say that great leaders are born that way (i.e Lady
GaGa), with the implication that leadership is an intuitive skill. I wholeheartedly
disagree. Great leadership is certainly associated with strong instincts and
intuition, but intuition and instincts are shaped by training and more
importantly, greatly augmented through experience. Experience enables great leaders to determine
when the best course of action is counterintuitive. Moreover, experience
provides leaders with the confidence to employ counterintuitive decisions and
tune out the chorus of people thinking and/or saying, “what the hell is s/he
environment of rapid change, “better and faster” dominates the agenda in the
boardroom. Faced with new business challenges, senior leaders are often quick
to assemble steering committees or task forces at a moment’s notice to put plans
into action. For the sake of speed, they assemble the “usual suspects” or the
department’s “high potentials”. These individuals probably have some history of
working together but they also operate with the same obstructed viewpoint.
team can get moving quickly but huge benefits are frequently sacrificed as a
consequence. Therefore, organizations are increasingly looking to cross-functional
teams to address seemingly intractable problems within the organization. These
teams, bringing together diverse opinions and the institutional knowledge of multiple
departments, are the ones that solve the big problems and seize the Big
Opportunities. However, there is a significant cost associated with the
impact these teams can provide – time.
consensus around vision
and direction can be time intensive simply because people who don’t interact
are likely speaking to each other for the very first time, and frankly don’t
trust each other. Recently, one of our clients began their corporate change
initiative with a simple but very profound statement: “Trust is the foundation
of speed and innovation.” I could not agree more. Trust not only serves as the foundation for the speed organizations
require to outperform the competition, but it is also the foundation of any
switch that you can just turn on. Building a strong cross-functional team is an
exercise in patience – to go fast you may have to first go slow. Moreover, to
truly maximize the benefits of a cross-functional team, you may have to address
another counterintuitive concept first: failure.
last time you celebrated a success at work? Maybe it was the conclusion of a
big project, or a close to the fourth quarter of 2013. Now how about the last
time you celebrated a failure? For most of us, the answer to this question is
probably never. Yet our failures are a very important part of our eventual
successes, so why shouldn’t we celebrate these as well?
there is usually a zero tolerance policy for failure (remember John D.
toward failure?). And institutions of higher education, specifically MBA
programs, often play a role by emphasizing thought and strategy over action.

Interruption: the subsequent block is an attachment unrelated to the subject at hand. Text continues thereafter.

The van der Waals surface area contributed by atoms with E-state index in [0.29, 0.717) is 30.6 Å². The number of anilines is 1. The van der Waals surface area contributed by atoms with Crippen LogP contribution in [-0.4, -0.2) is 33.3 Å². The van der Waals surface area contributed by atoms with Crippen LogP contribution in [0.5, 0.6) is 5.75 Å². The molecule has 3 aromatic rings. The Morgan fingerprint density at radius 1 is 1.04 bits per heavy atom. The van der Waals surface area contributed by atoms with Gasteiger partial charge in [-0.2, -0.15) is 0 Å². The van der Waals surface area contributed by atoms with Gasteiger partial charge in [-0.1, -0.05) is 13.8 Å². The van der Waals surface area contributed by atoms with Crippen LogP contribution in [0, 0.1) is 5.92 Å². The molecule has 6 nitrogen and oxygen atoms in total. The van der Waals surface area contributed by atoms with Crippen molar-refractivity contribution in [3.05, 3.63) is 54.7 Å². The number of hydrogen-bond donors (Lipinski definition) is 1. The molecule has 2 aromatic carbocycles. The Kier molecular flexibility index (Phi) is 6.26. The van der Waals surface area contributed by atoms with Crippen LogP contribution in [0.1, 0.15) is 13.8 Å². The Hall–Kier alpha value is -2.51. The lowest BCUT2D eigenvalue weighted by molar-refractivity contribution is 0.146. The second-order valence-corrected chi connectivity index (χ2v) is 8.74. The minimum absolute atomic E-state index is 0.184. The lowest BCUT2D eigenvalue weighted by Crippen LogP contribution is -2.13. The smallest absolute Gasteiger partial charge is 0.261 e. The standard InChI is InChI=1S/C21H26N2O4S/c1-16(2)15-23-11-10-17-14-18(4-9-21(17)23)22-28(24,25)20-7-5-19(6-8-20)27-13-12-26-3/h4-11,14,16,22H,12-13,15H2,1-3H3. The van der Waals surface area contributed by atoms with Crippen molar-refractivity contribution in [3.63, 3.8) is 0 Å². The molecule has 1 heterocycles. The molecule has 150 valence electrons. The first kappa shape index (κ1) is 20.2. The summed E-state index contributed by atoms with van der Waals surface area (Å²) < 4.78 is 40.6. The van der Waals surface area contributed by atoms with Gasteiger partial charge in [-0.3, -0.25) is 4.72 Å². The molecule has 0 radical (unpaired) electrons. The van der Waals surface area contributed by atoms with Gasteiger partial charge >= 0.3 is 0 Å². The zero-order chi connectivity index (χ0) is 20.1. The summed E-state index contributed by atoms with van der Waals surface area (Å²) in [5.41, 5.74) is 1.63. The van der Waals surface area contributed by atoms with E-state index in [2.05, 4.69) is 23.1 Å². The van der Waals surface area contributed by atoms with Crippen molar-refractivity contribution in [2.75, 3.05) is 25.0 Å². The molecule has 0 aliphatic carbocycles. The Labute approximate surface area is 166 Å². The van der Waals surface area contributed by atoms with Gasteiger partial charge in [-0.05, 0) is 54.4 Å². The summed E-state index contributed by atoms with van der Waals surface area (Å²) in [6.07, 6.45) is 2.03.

Whether intentional or not, this reinforces a mentality of fear around failure.
environment requiring companies to demonstrate ever-greater agility and to innovate
incessantly to remain competitive, an organization full of employees well-conditioned
to avoid failure can be a liability. Conversely, leaders who create cultures
where failure is embraced establish the foundation for game-changing innovation
– think Q’s laboratory at the James Bond series headquarters.
essential part of the innovation process.
It helps companies learn what doesn’t work and provides opportunities
for teaching, and also venues for new inspiration. Here’s a battle-tested tip:
the next time you empower a team to find a solution to a complex business
issue, encourage them to fail and fail fast. As a reward for your
counter-intuitive leadership, you will enable them to act quickly, tap their
creativity, better engage their desire to contribute, and unlock the
possibility of new revenue streams for your organization – all in one go.
to employ the unconventional but I’d encourage you to try it this once. Yes the
stakes are high, but for you leaders who are willing to ignore your conditioned
leadership instincts, your teams and your culture will be stronger for it. Your
organization will have the opportunity to benefit from the best of the diverse
opinions within it and your employees will feel empowered to explore creative
ways to get the job done better, faster. Who knows? Your next great business
success may arise from the ashes of a slow-forming cross-functional team’s
About the author:
Shaun Spearmon is an engagement leader at Kotter International, a firm that helps leaders accelerate strategy implementation in their organizations. He works with clients on leadership competency strategy and has extensive experience leading teams in strategic planning, process improvement, and business development in both the public and private sectors.